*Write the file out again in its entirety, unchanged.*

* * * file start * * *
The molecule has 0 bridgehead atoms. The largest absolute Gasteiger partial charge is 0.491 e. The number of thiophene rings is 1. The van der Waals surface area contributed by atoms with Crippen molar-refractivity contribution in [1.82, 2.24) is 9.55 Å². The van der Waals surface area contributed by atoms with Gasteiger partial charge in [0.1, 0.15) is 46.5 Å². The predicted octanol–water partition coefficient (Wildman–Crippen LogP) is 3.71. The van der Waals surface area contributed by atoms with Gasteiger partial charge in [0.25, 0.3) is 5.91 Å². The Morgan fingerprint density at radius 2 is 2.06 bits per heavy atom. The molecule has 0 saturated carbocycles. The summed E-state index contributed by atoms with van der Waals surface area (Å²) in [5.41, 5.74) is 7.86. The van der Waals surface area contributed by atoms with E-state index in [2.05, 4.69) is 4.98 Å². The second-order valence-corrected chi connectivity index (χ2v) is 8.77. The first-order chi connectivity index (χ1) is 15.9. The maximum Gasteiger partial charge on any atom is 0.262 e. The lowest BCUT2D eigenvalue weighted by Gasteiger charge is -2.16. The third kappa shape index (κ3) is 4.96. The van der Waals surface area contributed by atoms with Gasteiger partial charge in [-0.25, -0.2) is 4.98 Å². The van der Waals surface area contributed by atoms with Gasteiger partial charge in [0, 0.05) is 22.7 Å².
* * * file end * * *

The molecule has 0 bridgehead atoms. The largest absolute Gasteiger partial charge is 0.491 e. The number of thiophene rings is 1. The van der Waals surface area contributed by atoms with Crippen molar-refractivity contribution in [1.82, 2.24) is 9.55 Å². The van der Waals surface area contributed by atoms with Gasteiger partial charge in [0.1, 0.15) is 46.5 Å². The predicted octanol–water partition coefficient (Wildman–Crippen LogP) is 3.71. The van der Waals surface area contributed by atoms with Gasteiger partial charge in [0.25, 0.3) is 5.91 Å². The Morgan fingerprint density at radius 2 is 2.06 bits per heavy atom. The molecule has 0 saturated carbocycles. The summed E-state index contributed by atoms with van der Waals surface area (Å²) in [5.41, 5.74) is 7.86. The van der Waals surface area contributed by atoms with E-state index in [2.05, 4.69) is 4.98 Å². The second-order valence-corrected chi connectivity index (χ2v) is 8.77. The first-order chi connectivity index (χ1) is 15.9. The maximum Gasteiger partial charge on any atom is 0.262 e. The lowest BCUT2D eigenvalue weighted by Gasteiger charge is -2.16. The third kappa shape index (κ3) is 4.96. The van der Waals surface area contributed by atoms with Gasteiger partial charge in [-0.25, -0.2) is 4.98 Å². The van der Waals surface area contributed by atoms with Gasteiger partial charge in [0, 0.05) is 22.7 Å².